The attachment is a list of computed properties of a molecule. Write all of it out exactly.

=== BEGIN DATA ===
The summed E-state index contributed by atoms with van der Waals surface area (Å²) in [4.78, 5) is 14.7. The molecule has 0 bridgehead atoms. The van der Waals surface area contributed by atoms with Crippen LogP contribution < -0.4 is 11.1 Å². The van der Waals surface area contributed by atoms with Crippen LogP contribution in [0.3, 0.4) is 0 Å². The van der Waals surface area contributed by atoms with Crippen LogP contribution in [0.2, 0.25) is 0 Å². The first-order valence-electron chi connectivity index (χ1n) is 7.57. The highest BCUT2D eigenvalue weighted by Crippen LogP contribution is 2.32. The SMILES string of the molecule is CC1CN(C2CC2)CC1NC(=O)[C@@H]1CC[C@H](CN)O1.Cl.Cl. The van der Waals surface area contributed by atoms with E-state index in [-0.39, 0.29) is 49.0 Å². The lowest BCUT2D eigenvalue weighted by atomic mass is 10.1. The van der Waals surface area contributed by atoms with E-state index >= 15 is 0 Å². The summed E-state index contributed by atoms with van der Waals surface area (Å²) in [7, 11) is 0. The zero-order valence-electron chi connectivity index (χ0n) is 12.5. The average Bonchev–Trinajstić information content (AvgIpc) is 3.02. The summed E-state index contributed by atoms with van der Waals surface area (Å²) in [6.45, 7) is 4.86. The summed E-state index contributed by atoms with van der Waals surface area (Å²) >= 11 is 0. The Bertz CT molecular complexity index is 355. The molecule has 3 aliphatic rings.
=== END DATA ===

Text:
The summed E-state index contributed by atoms with van der Waals surface area (Å²) in [4.78, 5) is 14.7. The molecule has 0 bridgehead atoms. The van der Waals surface area contributed by atoms with Crippen LogP contribution < -0.4 is 11.1 Å². The van der Waals surface area contributed by atoms with Crippen LogP contribution in [0.3, 0.4) is 0 Å². The van der Waals surface area contributed by atoms with Crippen LogP contribution in [0.2, 0.25) is 0 Å². The first-order valence-electron chi connectivity index (χ1n) is 7.57. The highest BCUT2D eigenvalue weighted by Crippen LogP contribution is 2.32. The SMILES string of the molecule is CC1CN(C2CC2)CC1NC(=O)[C@@H]1CC[C@H](CN)O1.Cl.Cl. The van der Waals surface area contributed by atoms with E-state index in [-0.39, 0.29) is 49.0 Å². The lowest BCUT2D eigenvalue weighted by atomic mass is 10.1. The van der Waals surface area contributed by atoms with E-state index >= 15 is 0 Å². The summed E-state index contributed by atoms with van der Waals surface area (Å²) in [7, 11) is 0. The zero-order valence-electron chi connectivity index (χ0n) is 12.5. The average Bonchev–Trinajstić information content (AvgIpc) is 3.02. The summed E-state index contributed by atoms with van der Waals surface area (Å²) in [6.45, 7) is 4.86. The summed E-state index contributed by atoms with van der Waals surface area (Å²) >= 11 is 0. The Bertz CT molecular complexity index is 355. The molecule has 3 aliphatic rings.